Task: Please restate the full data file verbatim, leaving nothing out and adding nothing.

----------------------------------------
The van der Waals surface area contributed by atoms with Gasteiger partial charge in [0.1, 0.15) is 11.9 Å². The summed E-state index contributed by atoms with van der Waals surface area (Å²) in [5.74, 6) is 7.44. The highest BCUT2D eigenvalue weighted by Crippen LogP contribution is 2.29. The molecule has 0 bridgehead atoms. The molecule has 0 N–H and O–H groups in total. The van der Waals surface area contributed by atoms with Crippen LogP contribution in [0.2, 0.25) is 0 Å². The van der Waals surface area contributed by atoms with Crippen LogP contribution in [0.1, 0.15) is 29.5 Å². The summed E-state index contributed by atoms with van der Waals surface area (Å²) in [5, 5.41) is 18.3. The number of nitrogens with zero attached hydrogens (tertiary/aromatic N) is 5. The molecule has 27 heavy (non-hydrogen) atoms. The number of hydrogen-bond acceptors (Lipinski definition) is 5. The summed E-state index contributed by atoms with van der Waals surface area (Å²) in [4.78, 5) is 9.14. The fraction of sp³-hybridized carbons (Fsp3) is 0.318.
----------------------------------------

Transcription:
The van der Waals surface area contributed by atoms with Gasteiger partial charge in [0.1, 0.15) is 11.9 Å². The summed E-state index contributed by atoms with van der Waals surface area (Å²) in [5.74, 6) is 7.44. The highest BCUT2D eigenvalue weighted by Crippen LogP contribution is 2.29. The molecule has 0 bridgehead atoms. The molecule has 0 N–H and O–H groups in total. The van der Waals surface area contributed by atoms with Crippen LogP contribution in [0.2, 0.25) is 0 Å². The van der Waals surface area contributed by atoms with Crippen LogP contribution in [0.1, 0.15) is 29.5 Å². The summed E-state index contributed by atoms with van der Waals surface area (Å²) in [5, 5.41) is 18.3. The number of nitrogens with zero attached hydrogens (tertiary/aromatic N) is 5. The molecule has 27 heavy (non-hydrogen) atoms. The number of hydrogen-bond acceptors (Lipinski definition) is 5. The summed E-state index contributed by atoms with van der Waals surface area (Å²) in [4.78, 5) is 9.14. The fraction of sp³-hybridized carbons (Fsp3) is 0.318.